Rupert Colville also demanded that the Algerian authorities “hold to account all those responsible” for these infamous practices of torture “and to ensure that the victims have access to reparations.”
“We urge the authorities to repeal the legal provisions and policies used to prosecute people who exercise their rights to freedom of opinion and expression and peaceful assembly,” said Rupert Colville.
The UN High Commissioner for Human Rights also brought up the issue of prisoners of conscience. The UN body called for the release of all those imprisoned for their political opinions and activities in favor of Hirak.
“We urge the authorities to immediately and unconditionally release all those arbitrarily arrested or detained for allegedly supporting the Hirak and to drop all charges against them,” Rupert Colville stated.
The UN body also denounced the resort to excessive force by Algerian security forces to suppress the peaceful demonstrations.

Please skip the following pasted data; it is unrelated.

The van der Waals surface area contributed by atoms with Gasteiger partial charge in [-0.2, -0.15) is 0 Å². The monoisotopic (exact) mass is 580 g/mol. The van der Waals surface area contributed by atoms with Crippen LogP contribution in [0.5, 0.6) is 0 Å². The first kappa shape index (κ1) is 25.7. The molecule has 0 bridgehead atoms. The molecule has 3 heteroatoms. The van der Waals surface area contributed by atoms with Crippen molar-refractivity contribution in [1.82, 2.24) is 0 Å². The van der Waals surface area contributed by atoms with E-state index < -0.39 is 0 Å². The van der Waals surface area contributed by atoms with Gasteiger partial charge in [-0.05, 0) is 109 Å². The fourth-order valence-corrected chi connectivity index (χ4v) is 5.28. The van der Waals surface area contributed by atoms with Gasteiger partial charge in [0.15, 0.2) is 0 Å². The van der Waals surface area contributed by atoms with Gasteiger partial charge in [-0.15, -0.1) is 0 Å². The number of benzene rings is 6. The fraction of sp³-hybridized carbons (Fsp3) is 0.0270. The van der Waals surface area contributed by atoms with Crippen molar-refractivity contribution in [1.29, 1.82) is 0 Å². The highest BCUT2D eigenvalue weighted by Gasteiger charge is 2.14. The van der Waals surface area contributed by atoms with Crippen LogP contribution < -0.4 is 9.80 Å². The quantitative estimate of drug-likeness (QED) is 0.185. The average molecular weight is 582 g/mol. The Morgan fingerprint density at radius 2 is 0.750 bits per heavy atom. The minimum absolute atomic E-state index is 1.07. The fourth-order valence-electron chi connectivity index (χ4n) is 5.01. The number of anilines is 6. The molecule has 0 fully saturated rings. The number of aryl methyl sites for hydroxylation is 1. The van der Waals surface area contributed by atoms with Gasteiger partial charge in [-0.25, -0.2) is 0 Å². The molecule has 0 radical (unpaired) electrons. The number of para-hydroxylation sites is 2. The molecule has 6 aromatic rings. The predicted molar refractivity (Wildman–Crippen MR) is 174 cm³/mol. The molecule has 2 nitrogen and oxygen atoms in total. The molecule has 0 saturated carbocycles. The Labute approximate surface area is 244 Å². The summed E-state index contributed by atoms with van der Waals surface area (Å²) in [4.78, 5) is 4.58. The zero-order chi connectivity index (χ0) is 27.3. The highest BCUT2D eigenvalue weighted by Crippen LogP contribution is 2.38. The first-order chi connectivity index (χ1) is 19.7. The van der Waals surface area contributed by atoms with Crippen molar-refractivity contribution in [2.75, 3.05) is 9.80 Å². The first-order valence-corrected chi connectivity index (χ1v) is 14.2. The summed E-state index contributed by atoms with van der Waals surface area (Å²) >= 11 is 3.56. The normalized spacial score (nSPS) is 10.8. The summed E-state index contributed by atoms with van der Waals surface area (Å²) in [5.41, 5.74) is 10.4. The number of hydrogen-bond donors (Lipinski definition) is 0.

“There have been numerous instances across the country where security forces have used unnecessary or excessive force and arbitrary arrests to suppress peaceful demonstrations,” UN human rights spokesman Rupert Colville said.
“These developments echoed what happened earlier in 2019 and 2020, during which a total of at least 2,500 people were arrested or detained in connection with their peaceful activism,” he said.
“Similarly, the criminal prosecution in 2019 and 2020 of activists, human rights defenders, students, journalists, bloggers and ordinary citizens expressing dissent continued during the first two months of this year,” he added.
Since mid-February, thousands of Algerians have defied Covid-19 restrictions and took to the streets of Algiers and other cities across the country to commemorate the second anniversary of the Hirak movement and renew their demands for the end of the military junta rule and the establishment of a civilian democratic state.
by Pierre Sainte-Arnaud Source: Presse Canadienne URL: [link] Date: February 24, 2021